Finland Considers Accepting Guantánamo Detainees

“To reiterate the words of Foreign Minister Alexander Stubb last week, I can say Finland is open to the possibility. However at this stage, the matter is only under consideration,” said Marja Lehto, the Director of the Unit for Public International Law at the Ministry for Foreign Affairs in a debate on Finnish radio. Ms.Lehto added that the matter of closing Guantanamo was genuinely complicated and “two years for closing Guantanamo sounds like a realistic time line”.

The UN Special Rapporteur on the protection of Human Rights while countering terrorism was also present at the debate. In his opinion European countries should cooperate with the closure of Guantanamo Bay, but this doesn’t diminsh the need for the US to present a credible and comprehensive solution on the issue of preventive detention of terrorist suspects. The Special Rapporteur stressed in the interview that  neither a continuation of the military commissions nor a new regime of indefinite administrative detention of terrorist suspects can be part of such a solution.

Nevertheless, the Special Rapporteur stressed that Finland could and should offer asylum to some of the Guantánamo prisoners,” adding however that refugee status should not be the only ground for acceptance. Some detainees are likely to be seen as purely humanitarian cases. For these people the UN High Commissioner for Human Rights could have a recommending role. 


Until now Ireland, Portugal and Germany have publickly indicated a willingness to take released Guantanamo detainees, while Poland, the Netherlands, Sweden, Denmark and Spain have indicated they would refuse any request to accept former detainees.

Poland indicated that it would be quite a challenge” for the Polish prison system due to language and other difficulties. The head of Poland’s Parliamentary Committee for Foreign Affairs, Krzysztof Lisek, expressed similar concerns earlier last week, noting the “cramped conditions in the jails and a notorious lack of places.”

The European Union has not adopted a unified policy on whether to accept released detainees despite calls of France, Germany and the UK to do so. A common European position would be helpful to diminish domestic outcries as to why a country should take the “security risk” of accepting ex-detainees.The issue is expected to be raised at the upcoming meeting of the EU’s general affairs and external relations council.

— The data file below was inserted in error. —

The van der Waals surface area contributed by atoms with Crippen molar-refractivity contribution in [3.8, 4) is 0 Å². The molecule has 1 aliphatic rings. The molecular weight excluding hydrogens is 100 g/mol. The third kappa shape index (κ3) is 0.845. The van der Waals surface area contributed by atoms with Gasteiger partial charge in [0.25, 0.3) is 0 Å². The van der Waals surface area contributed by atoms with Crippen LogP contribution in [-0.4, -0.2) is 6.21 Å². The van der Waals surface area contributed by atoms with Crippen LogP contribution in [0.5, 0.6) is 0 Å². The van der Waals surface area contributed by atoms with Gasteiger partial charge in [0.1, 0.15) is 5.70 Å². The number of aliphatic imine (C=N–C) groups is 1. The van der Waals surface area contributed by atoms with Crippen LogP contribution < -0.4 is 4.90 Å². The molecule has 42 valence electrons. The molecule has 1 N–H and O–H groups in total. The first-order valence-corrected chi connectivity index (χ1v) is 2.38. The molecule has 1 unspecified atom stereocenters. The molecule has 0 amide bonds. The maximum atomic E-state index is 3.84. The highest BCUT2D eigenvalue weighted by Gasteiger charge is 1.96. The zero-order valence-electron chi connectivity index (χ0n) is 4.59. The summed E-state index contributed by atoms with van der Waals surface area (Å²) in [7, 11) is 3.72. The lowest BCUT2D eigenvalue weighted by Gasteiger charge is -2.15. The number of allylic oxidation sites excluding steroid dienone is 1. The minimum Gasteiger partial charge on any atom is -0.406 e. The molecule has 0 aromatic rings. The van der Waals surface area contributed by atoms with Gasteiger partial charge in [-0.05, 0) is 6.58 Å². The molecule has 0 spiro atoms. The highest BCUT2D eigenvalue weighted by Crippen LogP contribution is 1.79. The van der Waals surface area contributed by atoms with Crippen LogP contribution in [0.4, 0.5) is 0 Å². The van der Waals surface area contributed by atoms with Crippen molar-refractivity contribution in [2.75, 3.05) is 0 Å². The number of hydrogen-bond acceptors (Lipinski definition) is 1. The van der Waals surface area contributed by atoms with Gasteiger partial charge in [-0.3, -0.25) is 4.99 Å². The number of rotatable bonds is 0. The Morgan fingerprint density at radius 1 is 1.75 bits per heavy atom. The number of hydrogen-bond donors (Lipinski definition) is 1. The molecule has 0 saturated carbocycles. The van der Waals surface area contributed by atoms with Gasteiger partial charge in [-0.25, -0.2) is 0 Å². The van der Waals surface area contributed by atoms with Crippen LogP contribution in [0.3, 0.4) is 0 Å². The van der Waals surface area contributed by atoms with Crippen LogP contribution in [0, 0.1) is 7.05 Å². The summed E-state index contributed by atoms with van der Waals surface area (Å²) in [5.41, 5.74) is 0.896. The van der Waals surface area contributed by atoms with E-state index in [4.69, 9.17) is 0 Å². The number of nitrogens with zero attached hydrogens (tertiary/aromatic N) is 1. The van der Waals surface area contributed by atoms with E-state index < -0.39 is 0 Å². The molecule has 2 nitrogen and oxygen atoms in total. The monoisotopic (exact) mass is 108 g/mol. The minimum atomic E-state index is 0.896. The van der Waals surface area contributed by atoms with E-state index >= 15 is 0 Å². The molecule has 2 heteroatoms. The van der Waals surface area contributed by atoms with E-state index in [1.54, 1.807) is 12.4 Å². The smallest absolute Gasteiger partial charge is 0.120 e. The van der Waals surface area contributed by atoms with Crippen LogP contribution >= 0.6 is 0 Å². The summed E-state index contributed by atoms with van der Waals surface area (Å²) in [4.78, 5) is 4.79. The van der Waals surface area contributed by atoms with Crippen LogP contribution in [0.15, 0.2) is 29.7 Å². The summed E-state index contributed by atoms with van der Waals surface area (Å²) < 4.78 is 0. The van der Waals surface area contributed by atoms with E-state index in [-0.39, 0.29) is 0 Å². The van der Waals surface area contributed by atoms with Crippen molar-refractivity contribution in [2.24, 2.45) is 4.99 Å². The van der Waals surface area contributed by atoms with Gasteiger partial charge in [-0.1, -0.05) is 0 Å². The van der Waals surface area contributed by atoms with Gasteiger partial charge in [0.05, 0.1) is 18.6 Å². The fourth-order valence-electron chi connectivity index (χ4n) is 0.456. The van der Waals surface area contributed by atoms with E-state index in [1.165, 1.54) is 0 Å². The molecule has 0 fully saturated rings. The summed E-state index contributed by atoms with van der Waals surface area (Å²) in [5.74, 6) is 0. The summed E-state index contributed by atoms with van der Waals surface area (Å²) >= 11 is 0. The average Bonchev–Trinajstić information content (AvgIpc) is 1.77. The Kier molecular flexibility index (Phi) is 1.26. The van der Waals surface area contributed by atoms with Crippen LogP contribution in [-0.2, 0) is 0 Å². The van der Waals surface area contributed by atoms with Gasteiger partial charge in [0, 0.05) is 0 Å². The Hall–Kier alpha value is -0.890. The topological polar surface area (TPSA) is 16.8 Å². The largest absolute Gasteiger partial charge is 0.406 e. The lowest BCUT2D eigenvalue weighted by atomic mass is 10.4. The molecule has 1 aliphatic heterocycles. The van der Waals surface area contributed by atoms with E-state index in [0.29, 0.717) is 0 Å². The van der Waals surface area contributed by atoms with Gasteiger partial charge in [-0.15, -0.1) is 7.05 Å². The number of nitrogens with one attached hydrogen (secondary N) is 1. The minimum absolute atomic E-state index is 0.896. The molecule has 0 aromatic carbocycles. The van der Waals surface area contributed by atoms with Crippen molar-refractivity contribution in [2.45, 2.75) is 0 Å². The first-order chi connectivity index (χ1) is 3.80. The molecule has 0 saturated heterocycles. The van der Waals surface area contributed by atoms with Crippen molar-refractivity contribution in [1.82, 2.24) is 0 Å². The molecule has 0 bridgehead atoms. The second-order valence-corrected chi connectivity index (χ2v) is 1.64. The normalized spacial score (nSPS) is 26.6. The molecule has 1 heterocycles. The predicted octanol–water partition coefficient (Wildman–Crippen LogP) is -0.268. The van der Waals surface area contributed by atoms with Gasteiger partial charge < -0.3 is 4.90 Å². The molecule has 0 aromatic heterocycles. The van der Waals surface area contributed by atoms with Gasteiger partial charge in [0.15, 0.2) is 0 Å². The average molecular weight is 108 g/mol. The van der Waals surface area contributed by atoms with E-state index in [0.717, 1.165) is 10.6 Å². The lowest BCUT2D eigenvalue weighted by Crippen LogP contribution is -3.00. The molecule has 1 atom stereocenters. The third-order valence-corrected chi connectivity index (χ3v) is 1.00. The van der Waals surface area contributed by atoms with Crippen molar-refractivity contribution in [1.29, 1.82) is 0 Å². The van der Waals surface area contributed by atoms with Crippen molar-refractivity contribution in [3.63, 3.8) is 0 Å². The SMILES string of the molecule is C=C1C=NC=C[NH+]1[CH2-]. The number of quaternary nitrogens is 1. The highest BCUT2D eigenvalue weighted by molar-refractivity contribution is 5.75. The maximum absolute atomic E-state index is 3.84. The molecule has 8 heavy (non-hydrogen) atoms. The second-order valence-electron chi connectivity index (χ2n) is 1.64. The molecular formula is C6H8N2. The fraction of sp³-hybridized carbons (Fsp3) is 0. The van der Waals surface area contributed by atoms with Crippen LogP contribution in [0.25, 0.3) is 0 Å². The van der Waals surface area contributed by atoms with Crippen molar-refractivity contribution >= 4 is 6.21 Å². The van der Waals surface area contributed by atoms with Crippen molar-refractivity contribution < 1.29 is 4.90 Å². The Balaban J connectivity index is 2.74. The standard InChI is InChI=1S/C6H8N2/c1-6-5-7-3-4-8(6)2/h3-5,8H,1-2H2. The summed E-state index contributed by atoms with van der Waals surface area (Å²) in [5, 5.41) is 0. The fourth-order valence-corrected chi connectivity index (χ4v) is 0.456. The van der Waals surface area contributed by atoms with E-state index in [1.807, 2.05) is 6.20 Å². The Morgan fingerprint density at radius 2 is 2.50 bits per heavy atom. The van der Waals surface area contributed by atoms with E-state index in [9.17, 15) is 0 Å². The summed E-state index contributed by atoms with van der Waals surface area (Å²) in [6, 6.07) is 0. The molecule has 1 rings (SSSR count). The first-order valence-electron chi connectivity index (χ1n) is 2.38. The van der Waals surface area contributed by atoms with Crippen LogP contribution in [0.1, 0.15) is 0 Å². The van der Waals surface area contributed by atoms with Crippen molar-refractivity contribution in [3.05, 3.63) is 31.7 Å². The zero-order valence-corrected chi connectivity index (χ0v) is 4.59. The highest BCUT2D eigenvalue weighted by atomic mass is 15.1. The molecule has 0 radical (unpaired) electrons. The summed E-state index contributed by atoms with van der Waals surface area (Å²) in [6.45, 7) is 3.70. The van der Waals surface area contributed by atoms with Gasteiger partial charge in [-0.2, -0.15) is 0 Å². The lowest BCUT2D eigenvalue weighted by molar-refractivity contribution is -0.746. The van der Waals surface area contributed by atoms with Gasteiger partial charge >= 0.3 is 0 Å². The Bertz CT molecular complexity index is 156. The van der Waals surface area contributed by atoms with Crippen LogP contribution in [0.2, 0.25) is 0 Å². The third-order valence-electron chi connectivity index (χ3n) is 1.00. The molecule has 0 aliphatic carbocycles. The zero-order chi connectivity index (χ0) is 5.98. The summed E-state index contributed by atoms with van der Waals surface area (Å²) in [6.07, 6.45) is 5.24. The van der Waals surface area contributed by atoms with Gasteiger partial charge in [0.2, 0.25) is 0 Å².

Both Australia and the UK have declined recent US  requests to take Guantanamo inmates, but have indicated that they will consider transfers on a case-by-case basis.

Acting Australian prime minister Julia Gillar had said: “Assessing those [previous] requests from a case-by-case basis, they had not met our stringent national security and immigration criteria and have been rejected”.  Gillard stressed, however, that Australia would remain open to future US requests to resettle detainees and would assess each request on its merits.

The purpose of these transfers however cannot be to limit the liberty of these people even longer, such as Australian National University Professor Donald Rothwell proposes. Rothwell says Australia could accept detainees as prisoners of war, and attempt to continue to keep them in detention.

“Effectively there would be the need to create a completely distinctive legal regime to deal with foreigners who’ve been detained by a foreign government, in this case the United States, to enable their continued detention in Australia given that they had yet to be convicted of any criminal offences. Presumably given their status and given their past history, the Government might seek to have control orders placed upon them to constrain their movement and constrain their activities within Australia in much the same way that they did with David Hicks once he was released into the Australian community just over 12 months ago.”

Earlier Martin Scheinin has stated that the ex post facto introduction of new legislation on preventive detention, for persons that already for years have been in detention, would unavoidably amount to arbitrary detention in the meaning of article 9, paragraph 1, of the International Covenant on Civil and Political Rights.

Background here and here.
Interesting interview with Bernard Docke, the German defence lawyer for Murnat Kurnaz, on the issue here.

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